French Prince Talleyrand was reportedly one of the best diplomats to ever live. He is credited with coining the phrase "only fools never change their minds." We wonder if he was British instead of French and lived today instead of in the 1800s, whether he would be shouting this from the rooftops due to the Brexit.
Of course, it is probably much too late to reverse this historic vote to exit the EU, so the British people and those who do business with the country and its companies will have to adjust.
Over there - This historic vote came in late June, so we are basically about 3 months along at this point. While little data is around to measure, it is clear the Pound has declined, the economy has softened and inflation has jumped. On the good news front, the lower Pound has also boosted tourism and exporting activity.
Over here - Back in the US, our strong Dollar is driving many to travel abroad because it is so much cheaper. This is helping some US hotel chains operating overseas, as well as some airlines. Banks, meanwhile, remain concerned about the potential for additional fallout. Larger banks have operations over there and millions of people in the US are employed by British and European companies so the risks are real.
Over there - According to a survey by Greenwich associates, more than 25% of European companies already plan to reduce the amount of business they do with English banks and 20% intend to shift their business to global lenders.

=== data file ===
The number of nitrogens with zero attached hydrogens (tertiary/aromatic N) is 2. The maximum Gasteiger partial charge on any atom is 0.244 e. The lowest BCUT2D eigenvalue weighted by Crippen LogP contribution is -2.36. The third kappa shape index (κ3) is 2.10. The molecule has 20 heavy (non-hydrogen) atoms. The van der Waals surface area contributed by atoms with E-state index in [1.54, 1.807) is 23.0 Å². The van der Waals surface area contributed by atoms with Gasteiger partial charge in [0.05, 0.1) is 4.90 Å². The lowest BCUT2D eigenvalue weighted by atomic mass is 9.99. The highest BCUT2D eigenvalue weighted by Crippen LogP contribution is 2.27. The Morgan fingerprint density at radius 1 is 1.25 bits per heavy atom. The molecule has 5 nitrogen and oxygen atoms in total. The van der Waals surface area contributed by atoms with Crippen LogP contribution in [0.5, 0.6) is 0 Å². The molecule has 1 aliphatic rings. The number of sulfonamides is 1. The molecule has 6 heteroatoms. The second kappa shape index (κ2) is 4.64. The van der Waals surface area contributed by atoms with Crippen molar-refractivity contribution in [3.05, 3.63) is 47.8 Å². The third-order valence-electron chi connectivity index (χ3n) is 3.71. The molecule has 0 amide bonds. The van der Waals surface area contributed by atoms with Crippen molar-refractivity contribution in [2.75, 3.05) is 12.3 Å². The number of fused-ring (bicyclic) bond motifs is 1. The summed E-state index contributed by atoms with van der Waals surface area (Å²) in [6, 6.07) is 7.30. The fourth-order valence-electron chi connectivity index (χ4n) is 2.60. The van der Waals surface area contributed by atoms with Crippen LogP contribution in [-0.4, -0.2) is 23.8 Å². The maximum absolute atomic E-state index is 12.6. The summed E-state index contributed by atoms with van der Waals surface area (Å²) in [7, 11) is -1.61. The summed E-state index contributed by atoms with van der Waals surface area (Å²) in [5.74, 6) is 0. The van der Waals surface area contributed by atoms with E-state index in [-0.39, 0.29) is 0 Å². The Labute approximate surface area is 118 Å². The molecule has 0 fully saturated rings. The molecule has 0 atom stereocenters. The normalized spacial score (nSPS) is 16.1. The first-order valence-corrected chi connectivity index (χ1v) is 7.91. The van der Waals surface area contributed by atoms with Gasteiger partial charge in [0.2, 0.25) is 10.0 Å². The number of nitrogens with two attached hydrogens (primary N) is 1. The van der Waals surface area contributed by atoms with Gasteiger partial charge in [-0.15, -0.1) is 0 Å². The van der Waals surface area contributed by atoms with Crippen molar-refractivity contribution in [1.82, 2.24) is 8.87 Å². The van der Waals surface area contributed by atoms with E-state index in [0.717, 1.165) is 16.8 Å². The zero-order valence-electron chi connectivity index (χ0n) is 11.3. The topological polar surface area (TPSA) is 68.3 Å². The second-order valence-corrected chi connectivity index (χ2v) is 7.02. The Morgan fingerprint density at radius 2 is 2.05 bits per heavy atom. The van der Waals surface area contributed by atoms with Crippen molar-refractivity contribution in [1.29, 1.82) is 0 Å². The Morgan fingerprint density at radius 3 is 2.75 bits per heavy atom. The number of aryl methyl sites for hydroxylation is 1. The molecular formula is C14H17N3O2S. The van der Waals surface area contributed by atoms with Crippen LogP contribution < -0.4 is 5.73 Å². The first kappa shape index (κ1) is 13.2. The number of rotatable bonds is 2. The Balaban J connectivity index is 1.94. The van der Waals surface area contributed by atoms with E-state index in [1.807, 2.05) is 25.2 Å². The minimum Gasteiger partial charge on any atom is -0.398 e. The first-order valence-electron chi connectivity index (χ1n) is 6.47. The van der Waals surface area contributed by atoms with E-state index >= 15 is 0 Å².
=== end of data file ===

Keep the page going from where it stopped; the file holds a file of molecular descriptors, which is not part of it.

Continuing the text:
Over here - One positive area for community banks in particular could be in real estate. Here, our stable and slowly growing economy provides opportunity for overseas UK and European investors stuck in an economic situation that is actively in flux. Investors after all hate uncertainty and that is exactly what they are seeing across the pond. As such, look for investment dollars to flow into US assets and in particular into real estate. Of course the opposite could also occur, where wealthy UK investors begin to liquidate US holdings as they seek to raise cash and sustain operations back in their home country.
Over there - Uncertainties created by Brexit are not good for any economy and least of all probably the UK. That is why the Bank of England slashed rates to the lowest level in its 322Y history to boost growth.
Over here - While community banks usually don't have offices in London, Paris or Frankfurt, some of your customers might. Now is a good time to get a handle on those customers to ensure they are doing ok and can continue to service the debt of any loan you may have outstanding to them. A weak Pound will make US exports more expensive and less attractive to UK customers, so those exporting from here to there could see a decline in business. Meanwhile, your importer customers could see a boom in their business and might need to borrow more, so these could provide opportunity.
Suffice it to say things will remain in flux in the UK and in broader Europe through 2017 when negotiations to leave are expected to begin in earnest. Community bankers for their part will be monitoring both customers and market conditions as they evaluate where there is opportunity and where there is added risk. In the meantime, it is ok to change your mind as conditions around you change, so keep an open mind on this one to ensure your bank gains more opportunity over time.